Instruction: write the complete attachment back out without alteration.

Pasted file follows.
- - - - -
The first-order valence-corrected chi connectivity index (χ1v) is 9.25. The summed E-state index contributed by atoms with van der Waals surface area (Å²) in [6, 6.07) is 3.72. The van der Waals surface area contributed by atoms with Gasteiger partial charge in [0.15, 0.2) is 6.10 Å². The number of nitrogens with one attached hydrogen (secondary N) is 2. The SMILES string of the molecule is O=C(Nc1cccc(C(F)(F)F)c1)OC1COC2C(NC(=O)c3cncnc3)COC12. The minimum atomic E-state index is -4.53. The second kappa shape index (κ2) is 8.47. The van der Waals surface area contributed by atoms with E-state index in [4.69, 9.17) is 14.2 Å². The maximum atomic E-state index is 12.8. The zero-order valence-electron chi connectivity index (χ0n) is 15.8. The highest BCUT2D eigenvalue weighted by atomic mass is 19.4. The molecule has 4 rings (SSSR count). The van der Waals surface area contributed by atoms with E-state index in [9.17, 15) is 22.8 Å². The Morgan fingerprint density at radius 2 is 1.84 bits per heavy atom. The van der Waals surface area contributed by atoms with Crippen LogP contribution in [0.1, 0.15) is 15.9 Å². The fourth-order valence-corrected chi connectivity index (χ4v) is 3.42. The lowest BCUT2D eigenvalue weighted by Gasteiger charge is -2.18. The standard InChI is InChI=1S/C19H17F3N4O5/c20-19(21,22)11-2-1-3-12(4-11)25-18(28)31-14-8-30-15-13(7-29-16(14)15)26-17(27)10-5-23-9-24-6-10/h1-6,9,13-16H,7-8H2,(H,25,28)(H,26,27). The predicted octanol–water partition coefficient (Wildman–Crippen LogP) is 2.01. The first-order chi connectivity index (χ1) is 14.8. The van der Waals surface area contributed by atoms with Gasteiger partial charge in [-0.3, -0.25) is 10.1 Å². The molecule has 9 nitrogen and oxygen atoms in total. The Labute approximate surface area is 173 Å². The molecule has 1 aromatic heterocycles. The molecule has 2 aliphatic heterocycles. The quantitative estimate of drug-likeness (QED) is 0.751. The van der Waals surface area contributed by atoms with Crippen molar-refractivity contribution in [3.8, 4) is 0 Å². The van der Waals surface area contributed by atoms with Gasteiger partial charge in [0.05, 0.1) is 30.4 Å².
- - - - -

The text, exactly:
The first-order valence-corrected chi connectivity index (χ1v) is 9.25. The summed E-state index contributed by atoms with van der Waals surface area (Å²) in [6, 6.07) is 3.72. The van der Waals surface area contributed by atoms with Gasteiger partial charge in [0.15, 0.2) is 6.10 Å². The number of nitrogens with one attached hydrogen (secondary N) is 2. The SMILES string of the molecule is O=C(Nc1cccc(C(F)(F)F)c1)OC1COC2C(NC(=O)c3cncnc3)COC12. The minimum atomic E-state index is -4.53. The second kappa shape index (κ2) is 8.47. The van der Waals surface area contributed by atoms with E-state index in [4.69, 9.17) is 14.2 Å². The maximum atomic E-state index is 12.8. The zero-order valence-electron chi connectivity index (χ0n) is 15.8. The highest BCUT2D eigenvalue weighted by atomic mass is 19.4. The molecule has 4 rings (SSSR count). The van der Waals surface area contributed by atoms with E-state index in [9.17, 15) is 22.8 Å². The Morgan fingerprint density at radius 2 is 1.84 bits per heavy atom. The van der Waals surface area contributed by atoms with Crippen LogP contribution in [0.1, 0.15) is 15.9 Å². The fourth-order valence-corrected chi connectivity index (χ4v) is 3.42. The lowest BCUT2D eigenvalue weighted by Gasteiger charge is -2.18. The standard InChI is InChI=1S/C19H17F3N4O5/c20-19(21,22)11-2-1-3-12(4-11)25-18(28)31-14-8-30-15-13(7-29-16(14)15)26-17(27)10-5-23-9-24-6-10/h1-6,9,13-16H,7-8H2,(H,25,28)(H,26,27). The predicted octanol–water partition coefficient (Wildman–Crippen LogP) is 2.01. The first-order chi connectivity index (χ1) is 14.8. The van der Waals surface area contributed by atoms with Gasteiger partial charge in [-0.3, -0.25) is 10.1 Å². The molecule has 9 nitrogen and oxygen atoms in total. The Labute approximate surface area is 173 Å². The molecule has 1 aromatic heterocycles. The molecule has 2 aliphatic heterocycles. The quantitative estimate of drug-likeness (QED) is 0.751. The van der Waals surface area contributed by atoms with Crippen molar-refractivity contribution in [3.8, 4) is 0 Å². The van der Waals surface area contributed by atoms with Gasteiger partial charge in [0.05, 0.1) is 30.4 Å².